The Revelation of Jesus and Sacrifice for Sin
This is the heart of both the Old Testament, which Jesus said spoke of Him in type and prophecy, and the New Testament, which gives the biblical record of His coming. The promise of blessing is dependent on grace and mercy given to the sinner. Grace means that sin is not held against the sinner. Such forgiveness is dependent on a payment of sin's penalty to satisfy holy justice. That requires a substitute - one to die in the sinner's place. God's chosen substitute - the only one who qualified - was Jesus. Salvation is always the same gracious means, whether during Old Testament or New Testament times. When any sinner comes to God, repentant and convinced he has no power to save himself from deserved judgment of divine wrath, and pleads for mercy, God's promise of forgiveness is granted. God then declares him righteous because the sacrifice and obedience of Christ is put to his account. In the Old Testament, God justified sinners that same way, in anticipation of Christ's atoning work. There is, therefore, a continuity of grace and salvation through all of redemptive history. Various covenants, promises, and epochs do not alter that fundamental continuity, nor does the discontinuity between the Old Testament witness nation, Israel, and the New Testament witness, people, the church. A fundamental continuity is centered in the Cross, which was no interruption in the plan of God, but is the very thing to which all else points.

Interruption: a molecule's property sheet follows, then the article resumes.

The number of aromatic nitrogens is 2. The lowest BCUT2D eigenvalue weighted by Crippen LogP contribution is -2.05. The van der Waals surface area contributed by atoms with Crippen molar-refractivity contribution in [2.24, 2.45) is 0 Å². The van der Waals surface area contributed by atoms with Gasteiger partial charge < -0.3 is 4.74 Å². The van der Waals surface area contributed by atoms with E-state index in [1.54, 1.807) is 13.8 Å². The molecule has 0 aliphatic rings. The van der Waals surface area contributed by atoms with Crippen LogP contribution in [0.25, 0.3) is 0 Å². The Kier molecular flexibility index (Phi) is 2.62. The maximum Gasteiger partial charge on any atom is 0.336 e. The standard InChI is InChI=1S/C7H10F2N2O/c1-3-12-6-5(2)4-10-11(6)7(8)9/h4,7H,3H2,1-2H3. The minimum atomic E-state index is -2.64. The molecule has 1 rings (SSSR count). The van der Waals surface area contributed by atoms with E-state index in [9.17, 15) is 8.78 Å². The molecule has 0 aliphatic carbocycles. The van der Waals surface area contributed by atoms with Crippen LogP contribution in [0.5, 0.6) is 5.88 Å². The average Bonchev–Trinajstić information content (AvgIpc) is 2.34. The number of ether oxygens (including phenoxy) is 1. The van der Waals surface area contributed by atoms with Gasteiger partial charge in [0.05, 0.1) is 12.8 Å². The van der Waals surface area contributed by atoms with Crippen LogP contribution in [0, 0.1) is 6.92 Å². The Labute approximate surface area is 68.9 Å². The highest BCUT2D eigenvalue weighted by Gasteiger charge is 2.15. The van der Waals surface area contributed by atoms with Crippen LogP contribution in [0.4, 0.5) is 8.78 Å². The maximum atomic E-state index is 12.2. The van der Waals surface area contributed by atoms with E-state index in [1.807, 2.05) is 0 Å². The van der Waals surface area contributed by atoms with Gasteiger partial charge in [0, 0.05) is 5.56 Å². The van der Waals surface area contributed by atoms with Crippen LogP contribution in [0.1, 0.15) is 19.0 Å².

Throughout the Old Testament, the Savior and sacrifice are promised. In Genesis, He is the seed of the woman who will destroy satan. In Zechariah, He is the pierced one to whom Israel turns and by whom God opens the fountain of forgiveness to all who mourn over their sin. He is the very One symbolized in the sacrificial system of the Mosaic law. He is the suffering substitute spoken of by the prophets. Throughout the Old Testament, He is the Messiah who would die for the transgressions of His people; from the beginning to end in the Old Testament, the theme of the Lord and Savior as a sacrifice for sin is presented. It is solely because of His perfect sacrifice for sin that God graciously forgives repentant believers.
In the New Testament, the Lord and Savior came and actually provided the promised sacrifice for sin on the Cross. Having fulfilled all righteousness by His perfect life, He fulfilled justice by His death. Thus God Himself atoned for sin, at a cost too great for the human mind to fathom. Now He graciously supplies on their behalf all the merit necessary for His people to be the objects of His favor. That is what Scripture means when it speaks of salvation by grace.